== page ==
Cinder got two easy weeks after Split Rock. The first week saw temps up to 108*, so even if she hadn't shown the week before, she would have gotten the time off anyways. At the end of that week the vet was out and Cinder got some acupuncture. She was tight in her back and slightly stocked up behind, probably due to the show and not moving around during the heat wave. She's a horse that when the temps are above 85 she's sure she can't possibly move, and the barn was only doing half day turnout so she was in under her fan more than normal. Vet recommended a few days of bute and easy work, so Trainer A took her on a couple trail rides and the legs bounced right back. The tightness in her back is also partly due to my saddle, but I have the fix for that on order and it should be here in the next few weeks.
|Barn cat likes to judge you while you mix up supplement containers
Last week I was swamped with work and then my mom and I had a weekend away in Central Oregon. I didn't make it out to the barn for over a week and I felt like a bad pony mom. Cinder got some more trail ride and a stretchy flat ride while I was gone. She did manage to find trouble while I was away. The horse in the paddock next to her sat on the fence, and then freaked out when the hot tape wound around her hind legs. That set Cinder off, and she managed to scrape up one of her hind legs as well. It's all superficial, but she's one that swells easily, so when I came out for my lesson on Monday it was still pretty stocked up. She was 100% sound, so that's good.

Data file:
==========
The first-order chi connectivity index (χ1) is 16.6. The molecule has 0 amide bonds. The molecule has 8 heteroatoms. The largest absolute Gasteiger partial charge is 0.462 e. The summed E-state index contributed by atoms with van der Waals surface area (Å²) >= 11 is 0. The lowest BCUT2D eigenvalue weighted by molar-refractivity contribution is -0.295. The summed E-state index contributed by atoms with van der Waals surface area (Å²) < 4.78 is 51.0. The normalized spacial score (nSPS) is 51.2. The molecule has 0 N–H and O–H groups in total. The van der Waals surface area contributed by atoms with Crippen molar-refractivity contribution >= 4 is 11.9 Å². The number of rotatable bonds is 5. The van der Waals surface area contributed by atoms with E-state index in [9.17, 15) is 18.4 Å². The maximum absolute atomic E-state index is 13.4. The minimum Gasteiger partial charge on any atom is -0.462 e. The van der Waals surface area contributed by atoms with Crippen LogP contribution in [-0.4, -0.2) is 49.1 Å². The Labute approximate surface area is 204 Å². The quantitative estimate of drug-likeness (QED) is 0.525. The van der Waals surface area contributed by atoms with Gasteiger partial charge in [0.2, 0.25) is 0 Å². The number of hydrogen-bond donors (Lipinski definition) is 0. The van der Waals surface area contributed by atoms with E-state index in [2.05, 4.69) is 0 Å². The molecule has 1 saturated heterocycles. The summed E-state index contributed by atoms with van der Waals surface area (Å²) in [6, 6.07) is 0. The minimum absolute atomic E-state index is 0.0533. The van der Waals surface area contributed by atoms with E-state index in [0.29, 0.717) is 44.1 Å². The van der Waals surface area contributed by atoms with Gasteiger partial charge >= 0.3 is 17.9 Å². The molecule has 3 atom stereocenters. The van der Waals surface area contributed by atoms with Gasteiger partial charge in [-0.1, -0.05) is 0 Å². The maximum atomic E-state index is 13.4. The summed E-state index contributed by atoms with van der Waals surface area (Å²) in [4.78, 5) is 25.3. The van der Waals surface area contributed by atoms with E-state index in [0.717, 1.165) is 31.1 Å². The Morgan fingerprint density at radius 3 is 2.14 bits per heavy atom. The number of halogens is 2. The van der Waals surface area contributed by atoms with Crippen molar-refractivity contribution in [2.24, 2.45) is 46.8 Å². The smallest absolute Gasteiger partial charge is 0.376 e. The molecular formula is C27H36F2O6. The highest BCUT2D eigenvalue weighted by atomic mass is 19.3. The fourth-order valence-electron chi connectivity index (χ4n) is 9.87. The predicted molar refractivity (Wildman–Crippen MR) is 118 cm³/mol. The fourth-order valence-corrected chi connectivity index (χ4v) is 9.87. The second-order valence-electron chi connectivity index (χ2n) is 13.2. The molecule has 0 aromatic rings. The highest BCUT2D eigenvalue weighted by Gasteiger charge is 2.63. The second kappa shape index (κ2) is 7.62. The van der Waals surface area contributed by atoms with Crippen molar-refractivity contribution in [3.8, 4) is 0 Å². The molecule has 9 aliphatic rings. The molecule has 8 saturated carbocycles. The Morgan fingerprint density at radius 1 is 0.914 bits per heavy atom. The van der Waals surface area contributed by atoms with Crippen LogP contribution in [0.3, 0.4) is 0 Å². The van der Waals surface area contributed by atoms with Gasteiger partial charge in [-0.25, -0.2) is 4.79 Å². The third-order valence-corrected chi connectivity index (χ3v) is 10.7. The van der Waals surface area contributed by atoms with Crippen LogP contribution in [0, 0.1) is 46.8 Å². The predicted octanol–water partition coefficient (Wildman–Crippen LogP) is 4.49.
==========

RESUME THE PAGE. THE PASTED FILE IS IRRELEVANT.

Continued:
|Now that the pasture is dead, Peebs is enjoying getting turned out on it for half a day, instead of being 24/7 in his dry lot.
We decided to go on a trail ride for my lesson, as it was very humid (for Oregon. I know it's nothing compared to the east coast). The bugs were out in full force and Cinder was not happy about it. She kept having mini tantrums during the ride and would stop to try and get at the bugs on her. There's one section of the trail that Cin hates; you have to cross over a culvert with a little pond on one side, and a stream on the other. Jazzy, the mare Trainer A was riding, is usually pretty solid, but she spooked hard at that crossing so Cinder said no thank you. I dug my heels into and pushed her forward, and she ended up bolting across it and tried to run up the hill on the other side. A wanted me to stop her and come back down and let her stand for minute to see that the culver wasn't scary, but when I went to circle back, she reared twice. They were tiny rears, but as we were still going up hill I didn't trust her to keep her balance and gave up. A was fine with me giving up, and we'll revisit that crossing later. By the time we got back to the barn both Cinder and I were covered in sweat and so happy to be done. Hopefully my lesson on Friday isn't as exciting!